– chrysante
    Jul 30, 2023 at 16:14
  • $\begingroup$ So $S$ does not necessarily contain numbers, but there always is a bijection $h$ from $\mathbb{N}$ to a subset of $S$, and therefore $S$ contains the elements $h(n)$ where $n \in \mathbb{N}$. I just treated $n$ and $h(n)$ as the same thing. $\endgroup$
    – chrysante
    Jul 30, 2023 at 16:19
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Consider the discrete case, the set of all natural numbers $N$. This set includes all integers greater than 0. Here are the first ten elements of the set: $$ N=\{1,2,3,4,5,6,7,8,9,10...\} $$ We can then remove all odd numbers to get a new set $P$: $$ P=\{2,4,6,8,10...\} $$ We only have $5$ elements now, but we can continue the pattern to get $10$. We can do this only because $|N|$ is a countable infinity. $$ P=\{2,4,6,8,10,12,14,16,18,20...\} $$ However, this result is the same as the result if all elements in $N$ were scaled by a factor of $2$. See: $$ 2N=\{2,4,6,8,10,12,14,16,18,20...\} $$ Thus, $P=2N$. However, since scaling all the elements of a set by a single (nonzero) factor does not change the cardinality, we must conclude that since $|N|=|2N|$ and $|P|=|2N|$, $|P|=|N|$.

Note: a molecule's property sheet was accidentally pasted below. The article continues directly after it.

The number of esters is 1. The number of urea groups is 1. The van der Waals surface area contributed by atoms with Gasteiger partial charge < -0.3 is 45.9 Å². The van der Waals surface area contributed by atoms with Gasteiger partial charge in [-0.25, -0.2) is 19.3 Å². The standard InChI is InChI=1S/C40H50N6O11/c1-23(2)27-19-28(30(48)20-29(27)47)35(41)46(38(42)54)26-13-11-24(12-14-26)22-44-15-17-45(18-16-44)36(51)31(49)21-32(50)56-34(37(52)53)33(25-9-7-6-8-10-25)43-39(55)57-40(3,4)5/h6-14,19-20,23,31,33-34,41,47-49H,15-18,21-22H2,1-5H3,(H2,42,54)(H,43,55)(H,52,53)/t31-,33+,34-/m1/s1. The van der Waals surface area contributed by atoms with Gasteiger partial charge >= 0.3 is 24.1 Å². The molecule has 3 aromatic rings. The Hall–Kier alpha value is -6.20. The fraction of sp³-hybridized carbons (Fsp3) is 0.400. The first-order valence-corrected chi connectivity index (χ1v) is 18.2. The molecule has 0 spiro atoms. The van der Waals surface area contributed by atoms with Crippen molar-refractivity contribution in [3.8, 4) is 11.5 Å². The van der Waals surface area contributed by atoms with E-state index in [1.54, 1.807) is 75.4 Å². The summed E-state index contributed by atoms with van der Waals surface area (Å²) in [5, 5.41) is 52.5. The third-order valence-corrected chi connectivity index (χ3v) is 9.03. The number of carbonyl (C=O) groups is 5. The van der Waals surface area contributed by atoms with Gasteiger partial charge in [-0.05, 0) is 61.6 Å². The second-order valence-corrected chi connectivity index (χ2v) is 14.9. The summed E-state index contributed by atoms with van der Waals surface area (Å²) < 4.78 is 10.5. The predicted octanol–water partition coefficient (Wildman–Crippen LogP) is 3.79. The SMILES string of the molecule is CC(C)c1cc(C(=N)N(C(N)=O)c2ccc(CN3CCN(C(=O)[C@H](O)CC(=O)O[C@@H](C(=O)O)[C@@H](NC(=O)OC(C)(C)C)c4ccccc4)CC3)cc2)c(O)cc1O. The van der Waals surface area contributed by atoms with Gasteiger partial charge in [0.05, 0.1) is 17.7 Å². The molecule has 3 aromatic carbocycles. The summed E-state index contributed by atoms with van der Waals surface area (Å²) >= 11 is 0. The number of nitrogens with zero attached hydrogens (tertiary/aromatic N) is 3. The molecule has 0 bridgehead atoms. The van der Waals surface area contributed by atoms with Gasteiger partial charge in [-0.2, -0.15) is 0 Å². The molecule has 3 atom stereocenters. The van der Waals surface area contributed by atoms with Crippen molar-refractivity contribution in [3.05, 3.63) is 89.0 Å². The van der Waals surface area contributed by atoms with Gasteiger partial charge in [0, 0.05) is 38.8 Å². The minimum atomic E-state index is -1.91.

Thus, your proof is correct. Bear in mind that the line of reasoning I presented is designed to be an intuitive explanation, not a rigorous one.

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  • $\begingroup$ So if I remove one element from a set with cardinality of countable infinity they would still be equal? Is it because $\infty-1 = \infty$? $\endgroup$
    – Armagidon
    Jul 30, 2023 at 15:43
  • $\begingroup$ @Armagidon Its not that simple. Infinities are a difficult concept, and require more rigorous proofs that simply subtracting cardinalities from one another. Usually, the best way to prove that a bijection exists between two sets is to find a function with a $1$ to $1$ mapping between those two sets. For instance, in reference to your comment, if the $1$ was removed from the set of natural numbers $N$, forming set $P$, there would still exist a bijection because the function $f(n)=n+1$ would be able to $1$ to $1$ map all elements of $N$ to $P$ with no duplicates or skipped numbers. $\endgroup$ Jul 30, 2023 at 15:54